The African leaders who choose power before the people
As part of the BBC's Democracy Day, Maud Jullien considers the African leaders who have refused to give up power and those who have been forced out by popular protests.
The principle of government by the people for the people has been subsumed by the will of some African leaders to cling to power.
Well-established examples of this tendency are Zimbabwe's Robert Mugabe and Equatorial Guinea's Teodoro Obiang Nguema.
A number of other leaders including Democratic Republic of Congo President Joseph Kabila and Burundi's Pierre Nkurunziza also seem keen on the idea of extending their stay in power.
At the same time, several countries, including Senegal and Burkina Faso, have seen popular uprisings in recent years, forcing long-time leaders to step down.
This has raised hopes that other presidents might be deterred from holding on to their positions beyond the time allowed by their constitutions.
Forced out by uprisings
Burkina Faso - President Blaise Compaore, 63, had been in power for 27 years when he attempted to change the constitution in October 2014 in order to run again in November 2015. As the country's MPs were debating a bill to change the constitution, thousands stormed the parliament, the ruling party's headquarters and the presidential palace. The president resigned after four days of riots, making way for a transitional government.
Senegal - Former leader Abdoulaye Wade managed to run for a third term even though Senegal's constitution limits the number of mandates for a president to two. The constitutional court ruled that since the constitution was written after the end of his first mandate, he could run again in the 2012 poll. But the announcement prompted riots, which continued until election day. President Wade finally admitted his defeat in the polls by calling the winner, Macky Sall, to congratulate him.
Tempted to cling on
Burundi - 2015 sees the small central African nation of Burundi go to the polls for what is already set to be a controversial election. Pierre Nkurunziza was elected president of Burundi after the end of the country's civil war in 2005. A decade later, opposition parties say the president is threatening to violate the principles that brought him to power. The country's constitution sets a two-term limit. While he has been in power for 10 years, his allies say the first five years do not count as he was elected for that term by parliament, not in a popular vote.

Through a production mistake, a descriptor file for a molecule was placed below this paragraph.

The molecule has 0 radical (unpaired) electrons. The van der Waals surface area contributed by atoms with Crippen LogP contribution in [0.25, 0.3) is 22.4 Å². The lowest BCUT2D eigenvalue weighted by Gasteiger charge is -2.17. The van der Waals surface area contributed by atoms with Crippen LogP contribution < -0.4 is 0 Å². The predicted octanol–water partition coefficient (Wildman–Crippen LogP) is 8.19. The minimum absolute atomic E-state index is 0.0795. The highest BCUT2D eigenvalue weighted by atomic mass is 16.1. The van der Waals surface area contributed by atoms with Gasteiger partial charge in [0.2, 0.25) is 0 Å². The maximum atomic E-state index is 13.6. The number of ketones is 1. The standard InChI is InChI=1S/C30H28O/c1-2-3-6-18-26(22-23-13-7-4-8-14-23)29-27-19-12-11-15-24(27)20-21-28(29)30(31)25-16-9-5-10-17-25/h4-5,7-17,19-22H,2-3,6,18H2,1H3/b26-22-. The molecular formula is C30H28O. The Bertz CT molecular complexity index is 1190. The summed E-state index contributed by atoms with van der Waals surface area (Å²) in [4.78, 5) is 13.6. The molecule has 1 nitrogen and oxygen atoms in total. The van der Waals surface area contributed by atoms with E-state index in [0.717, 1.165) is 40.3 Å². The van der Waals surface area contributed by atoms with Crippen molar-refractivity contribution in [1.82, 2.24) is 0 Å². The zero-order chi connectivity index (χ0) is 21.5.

Democratic Republic of Congo - President Joseph Kabila has been in power since his father, Laurent, was assassinated in 2001. He is serving his second term, and the country's constitution does not allow him to run for a third in the 2016 elections. But government spokesman Lambert Mende has said that the poll could be delayed because of a nationwide census that could start this year and take three years. The opposition has protested about the bill to mandate the census, calling it a ploy to keep the president in power.
The longest servers
Equatorial Guinea - Africa's longest-serving president is Equatorial Guinea's Teodoro Obiang Nguema, 72, a former soldier who has been leading the oil-rich nation for 36 years. He took power in a 1979 coup against his uncle Francisco Macias Nguema, whom he had executed. It is not clear whether he will run in the next election, but he has made no move to dismiss the idea. His son, Teodorin Nguema Obiang, is the vice-president and a likely successor.
Zimbabwe - Africa's oldest president, Robert Mugabe, has been in power in Zimbabwe for 34 years. Aged 90, he is nearing the end of his rule, but his wife Grace is increasingly being seen as a possible successor. She was recently elected head of the ruling Zanu-PF party's women's league and was a key figure in a campaign to discredit Joyce Mujuru, a Mugabe loyalist previously thought to be a contender to succeed him. The new constitution in 2013 set a two five-year term limit to the presidency, but this does not apply retrospectively to Mr Mugabe.